- It’s acceptable to live on snack food like Cheetos, Jolly Ranchers or Sour Patch Kids.
- Your office probably has a sizable stash of the stuff.
- Or they at least order pizza once in a while when you stay back late at night. Or to apologise for a super-late night the day before.
- Passing the buck is huge. If you ask a question you’re either going to get no answer at all, or one so vague that they can brush off all accountability later.
- Some people live in boats. Other people live in camper vans. It’s not an exaggeration, it’s the reality in a place with sky-high rents.
- There are robots everywhere. As your boss’s virtual presence in the office, delivering your food, flying through the air.
- Except for in designated drone-free zones. Yes there are signs. Yes they are enforced.
- You’ll always be surrounded by people with an idea for a start up. Learn to look excited and profusely reinforce their belief that it’ll make them millions.
- Resign yourself to the fact that it probably will.
- Modes of transport to work vary. Everything from motorised unicycle-looking contraptions, to skateboards, motorised skateboards, bikes, and company shuttle buses.
- Laughing at said modes of transport is frowned upon. Best keep it to snickering behind your hand.
- There is a “secret” Gentleman’s Fight Club, also known as the Silicon Valley Fight Club, for stressed out nerds.
- If you’re lucky, you’ll work at a company that doesn’t mind splashing around some cash. There’ll be free snacks in the office and a cool Christmas party at the end of the year.
- If you’re unlucky, you’re working at a company with a great reputation that doesn’t translate to dollars in the bank. But you stick it out because it looks great on your resume.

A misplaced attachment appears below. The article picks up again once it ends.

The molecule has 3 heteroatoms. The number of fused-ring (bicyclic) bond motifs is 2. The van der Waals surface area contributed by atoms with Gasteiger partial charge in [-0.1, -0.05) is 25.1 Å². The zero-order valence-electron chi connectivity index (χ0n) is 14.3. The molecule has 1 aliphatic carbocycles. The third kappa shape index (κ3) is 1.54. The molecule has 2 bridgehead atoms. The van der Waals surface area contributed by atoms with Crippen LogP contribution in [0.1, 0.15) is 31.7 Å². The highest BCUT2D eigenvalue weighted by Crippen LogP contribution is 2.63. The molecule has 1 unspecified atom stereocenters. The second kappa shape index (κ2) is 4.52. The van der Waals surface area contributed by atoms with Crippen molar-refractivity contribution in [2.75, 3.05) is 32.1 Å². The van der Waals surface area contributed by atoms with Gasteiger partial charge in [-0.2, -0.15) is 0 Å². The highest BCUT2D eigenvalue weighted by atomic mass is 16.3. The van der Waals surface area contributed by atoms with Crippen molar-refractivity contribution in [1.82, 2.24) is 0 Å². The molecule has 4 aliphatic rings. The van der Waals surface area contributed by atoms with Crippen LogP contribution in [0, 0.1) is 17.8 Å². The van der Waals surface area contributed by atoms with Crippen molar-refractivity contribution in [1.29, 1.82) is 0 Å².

And now for a few extras from a discerning co-worker…
- Some companies won’t hire you if you wear a tie, or high heels to an interview. They expect a serious candidate to do research on company culture. Read: Sit outside HQ and carefully study the accepted attire.
- Median household income is $110,373 (US median is 47.8% less at $57,617, 47.8%). Median Apartment Rent list price $3,648 (US Median is 56.2% less at $1,597). You’ll make more money, but you’ll also spend it all.
- It can be difficult to determine to what degree someone is upset because their colleagues lost their jobs, or that the office snacks were removed as a cost cutting measure. Especially if both occur at the same time.
- College prestige = brand name + distance from SF Bay Area
- Twenty-year-olds speak of making million dollar mistakes, while they are “still cheap”, earnestly.
- There are plenty of non-tech jobs.
- Open office spaces are in style, with acoustics and privacy a tertiary concern. The loudest person is usually surrounded by the most coworkers.
- There are opportunities to be given free pizza and beer in exchange for your attendance at talks by people at the forefront of their field.
- Internal company communication is often informal. It is often not out of place to throw in a cat picture by the third email in a chain.
- Backpacks are common even at customer facing meetings.
- CEO, as a title, is often misused where owner, and not always lawful owner at that, should reside.
- There are events where bankers in suits and techno punks in hoodies sit next to each other and mingle. This is not seen as abnormal.